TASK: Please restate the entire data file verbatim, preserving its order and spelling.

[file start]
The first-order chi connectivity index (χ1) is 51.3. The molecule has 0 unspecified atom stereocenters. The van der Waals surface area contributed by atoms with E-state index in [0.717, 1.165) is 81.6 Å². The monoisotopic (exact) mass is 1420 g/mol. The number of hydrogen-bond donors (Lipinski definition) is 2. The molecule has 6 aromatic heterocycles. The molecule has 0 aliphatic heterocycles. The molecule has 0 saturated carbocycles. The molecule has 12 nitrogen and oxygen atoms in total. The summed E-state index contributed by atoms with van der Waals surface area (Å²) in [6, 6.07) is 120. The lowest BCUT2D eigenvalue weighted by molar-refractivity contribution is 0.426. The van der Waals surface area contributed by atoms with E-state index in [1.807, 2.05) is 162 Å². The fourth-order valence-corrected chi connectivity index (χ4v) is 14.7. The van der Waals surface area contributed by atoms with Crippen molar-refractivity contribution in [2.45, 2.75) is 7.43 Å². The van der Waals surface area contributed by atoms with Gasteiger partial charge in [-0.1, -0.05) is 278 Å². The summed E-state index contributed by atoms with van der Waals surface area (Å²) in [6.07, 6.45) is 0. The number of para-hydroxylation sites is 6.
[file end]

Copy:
The first-order chi connectivity index (χ1) is 51.3. The molecule has 0 unspecified atom stereocenters. The van der Waals surface area contributed by atoms with E-state index in [0.717, 1.165) is 81.6 Å². The monoisotopic (exact) mass is 1420 g/mol. The number of hydrogen-bond donors (Lipinski definition) is 2. The molecule has 6 aromatic heterocycles. The molecule has 0 aliphatic heterocycles. The molecule has 0 saturated carbocycles. The molecule has 12 nitrogen and oxygen atoms in total. The summed E-state index contributed by atoms with van der Waals surface area (Å²) in [6, 6.07) is 120. The lowest BCUT2D eigenvalue weighted by molar-refractivity contribution is 0.426. The van der Waals surface area contributed by atoms with E-state index in [1.807, 2.05) is 162 Å². The fourth-order valence-corrected chi connectivity index (χ4v) is 14.7. The van der Waals surface area contributed by atoms with Crippen molar-refractivity contribution in [2.45, 2.75) is 7.43 Å². The van der Waals surface area contributed by atoms with Gasteiger partial charge in [-0.1, -0.05) is 278 Å². The summed E-state index contributed by atoms with van der Waals surface area (Å²) in [6.07, 6.45) is 0. The number of para-hydroxylation sites is 6.